“Stella Bain” by Anita Shreve; Little, Brown (265 pages, $28)
There’s no doubt that public education has neglected World War I, with history teachers squeezing in a few lectures before launching into succeeding conflicts. Literature has been kinder to the Great War, offering many opportunities to remedy that oversight. Shell shock alone has been the subject of scores of novels (most notably Pat Barker’s “Regeneration” trilogy) that remind us how WWI inextricably altered the trajectory — and the mythology — of the heroic soldier.
Now Anita Shreve, the bestselling author of “The Pilot’s Wife” and “The Weight of Water,” has joined the ranks of writers who want to plumb the depths of shell shock’s despair and disruptions. “Stella Bain” attempts to solve the mystery of a woman who regains consciousness in a French field hospital in March 1916 with little memory of her past.
When we meet Stella, “she floats inside a cloud. Cottony, a little dingy.” In a few weeks, a few memories start to return — she can assist in surgery, drive an ambulance.
A British nursing sister thinks Stella is an American. But further clues to her identity prove elusive — until she hears a man utter the word “admiralty” as he speaks of his brother who apparently died on a sinking ship. She ponders its significance — it becomes “a kind of mythic goal” — and decides a trip to London, home of the British Royal Navy’s headquarters, is her best hope. So off she goes, on an improbable quest for answers.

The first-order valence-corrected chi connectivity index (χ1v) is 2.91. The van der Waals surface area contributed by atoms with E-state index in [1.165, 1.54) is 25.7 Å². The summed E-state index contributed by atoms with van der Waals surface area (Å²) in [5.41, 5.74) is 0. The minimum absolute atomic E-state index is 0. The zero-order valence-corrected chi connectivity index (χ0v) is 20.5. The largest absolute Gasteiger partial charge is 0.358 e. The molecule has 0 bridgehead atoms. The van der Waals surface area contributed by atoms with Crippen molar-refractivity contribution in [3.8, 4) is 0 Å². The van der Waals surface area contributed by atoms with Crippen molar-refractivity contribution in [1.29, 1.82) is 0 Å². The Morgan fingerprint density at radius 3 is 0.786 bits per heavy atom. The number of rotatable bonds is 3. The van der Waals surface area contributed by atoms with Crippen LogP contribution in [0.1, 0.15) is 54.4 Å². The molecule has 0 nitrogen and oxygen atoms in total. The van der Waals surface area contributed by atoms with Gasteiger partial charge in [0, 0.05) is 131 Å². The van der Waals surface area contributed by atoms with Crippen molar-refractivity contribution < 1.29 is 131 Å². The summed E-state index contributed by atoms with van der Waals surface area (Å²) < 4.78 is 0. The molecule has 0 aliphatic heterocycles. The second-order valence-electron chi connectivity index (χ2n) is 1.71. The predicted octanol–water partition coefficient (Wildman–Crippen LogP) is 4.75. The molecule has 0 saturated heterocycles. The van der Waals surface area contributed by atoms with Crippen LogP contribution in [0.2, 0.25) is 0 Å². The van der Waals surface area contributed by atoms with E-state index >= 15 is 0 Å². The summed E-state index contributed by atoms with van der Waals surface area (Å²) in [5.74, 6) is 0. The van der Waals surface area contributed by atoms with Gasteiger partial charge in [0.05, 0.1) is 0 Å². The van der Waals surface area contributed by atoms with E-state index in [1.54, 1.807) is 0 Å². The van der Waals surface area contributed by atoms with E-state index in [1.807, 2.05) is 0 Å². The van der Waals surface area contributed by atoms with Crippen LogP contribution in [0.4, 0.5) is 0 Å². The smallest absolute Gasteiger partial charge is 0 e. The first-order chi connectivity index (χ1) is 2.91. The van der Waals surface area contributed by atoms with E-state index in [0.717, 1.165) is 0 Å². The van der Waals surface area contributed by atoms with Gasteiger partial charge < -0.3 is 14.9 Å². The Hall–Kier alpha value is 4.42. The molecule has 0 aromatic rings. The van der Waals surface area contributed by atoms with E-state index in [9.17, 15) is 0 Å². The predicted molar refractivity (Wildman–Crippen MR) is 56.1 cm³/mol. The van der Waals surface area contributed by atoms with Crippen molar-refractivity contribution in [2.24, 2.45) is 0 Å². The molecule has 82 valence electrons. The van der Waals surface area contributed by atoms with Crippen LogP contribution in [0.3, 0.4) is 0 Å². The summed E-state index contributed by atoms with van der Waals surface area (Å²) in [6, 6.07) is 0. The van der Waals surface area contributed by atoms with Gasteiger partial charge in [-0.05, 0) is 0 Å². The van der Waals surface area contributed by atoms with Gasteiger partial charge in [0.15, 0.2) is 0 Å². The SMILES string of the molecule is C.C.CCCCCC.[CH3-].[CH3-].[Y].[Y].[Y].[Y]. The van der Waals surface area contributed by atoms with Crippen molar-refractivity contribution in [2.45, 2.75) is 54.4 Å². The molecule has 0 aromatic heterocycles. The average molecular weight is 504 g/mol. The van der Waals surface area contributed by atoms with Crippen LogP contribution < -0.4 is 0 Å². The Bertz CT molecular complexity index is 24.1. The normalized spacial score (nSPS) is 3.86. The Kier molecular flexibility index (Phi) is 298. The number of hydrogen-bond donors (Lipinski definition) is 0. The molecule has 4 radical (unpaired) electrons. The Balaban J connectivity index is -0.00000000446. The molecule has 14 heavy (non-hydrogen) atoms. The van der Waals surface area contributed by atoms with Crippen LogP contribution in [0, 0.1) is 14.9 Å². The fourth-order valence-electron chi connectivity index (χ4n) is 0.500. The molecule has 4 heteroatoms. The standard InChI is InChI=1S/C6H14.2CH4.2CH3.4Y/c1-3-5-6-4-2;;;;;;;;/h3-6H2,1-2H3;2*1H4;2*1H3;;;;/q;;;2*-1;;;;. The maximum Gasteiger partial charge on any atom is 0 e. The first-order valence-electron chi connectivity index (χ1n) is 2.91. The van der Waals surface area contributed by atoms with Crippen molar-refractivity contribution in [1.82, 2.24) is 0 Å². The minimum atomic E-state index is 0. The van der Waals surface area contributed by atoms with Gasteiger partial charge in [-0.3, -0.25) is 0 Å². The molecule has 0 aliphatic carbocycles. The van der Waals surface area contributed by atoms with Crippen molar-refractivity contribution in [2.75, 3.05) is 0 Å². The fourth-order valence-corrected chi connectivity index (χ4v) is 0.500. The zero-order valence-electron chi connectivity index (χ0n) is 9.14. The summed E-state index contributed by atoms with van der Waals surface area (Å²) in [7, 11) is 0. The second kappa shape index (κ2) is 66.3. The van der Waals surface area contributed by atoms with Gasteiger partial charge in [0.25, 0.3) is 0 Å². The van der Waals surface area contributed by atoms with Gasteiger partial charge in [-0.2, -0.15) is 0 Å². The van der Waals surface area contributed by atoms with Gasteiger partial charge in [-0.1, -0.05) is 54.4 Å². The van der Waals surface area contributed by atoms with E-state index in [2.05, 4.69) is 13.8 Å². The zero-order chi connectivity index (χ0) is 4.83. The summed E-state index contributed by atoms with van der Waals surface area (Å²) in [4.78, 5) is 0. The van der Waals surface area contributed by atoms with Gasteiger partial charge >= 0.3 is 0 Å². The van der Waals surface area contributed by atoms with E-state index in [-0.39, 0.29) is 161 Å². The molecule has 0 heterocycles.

Stella’s journey of self-discovery allows us to encounter the horrors of the first World War, groundbreaking treatments in psychotherapy, early acknowledgments of domestic violence, and the glimmer of first-wave feminism. Shreve even references, briefly, a gay love story. But the historic backdrop and foreshadowing of social revolution cannot overcome a critical shortcoming of her latest tome: It’s difficult to work up much of a sweat over Stella.
Maybe it’s the uninspired dialogue. “‘Living with memory loss has meant a life of frustration,’ Stella says. ‘How did the soldiers I met in the hospital camp survive the affliction? Did they go mad, as I sometimes think I will?’” Maybe it’s all that writing in the present tense, which in certain passages reads like stage directions. Or maybe it is simply this: Despite the extraordinary times in which she lives, Stella is a bit of a snooze.
Shreve takes her time filling in a back story that starts in late 19th century New Hampshire: Stella has a love affair that ends badly, a misguided marriage to a man with a propensity for cruelty, and a friendship with another man who flees the U.S. after his reputation is destroyed by her husband. All of which are preludes to the moment when Stella, whose real name turns out to be Etna Bliss, leaves her family and signs up for duty as a nurse’s aide in France. She must somehow find her friend, now driving an ambulance for the British Red Cross, and make amends.
You might hope for a shattering plot twist midway through the novel or some startling psychological insight or an ending that is not necessarily filled with love and laughter. But you’ll have to find that elsewhere. Stella Bain is a happily-ever-after girl.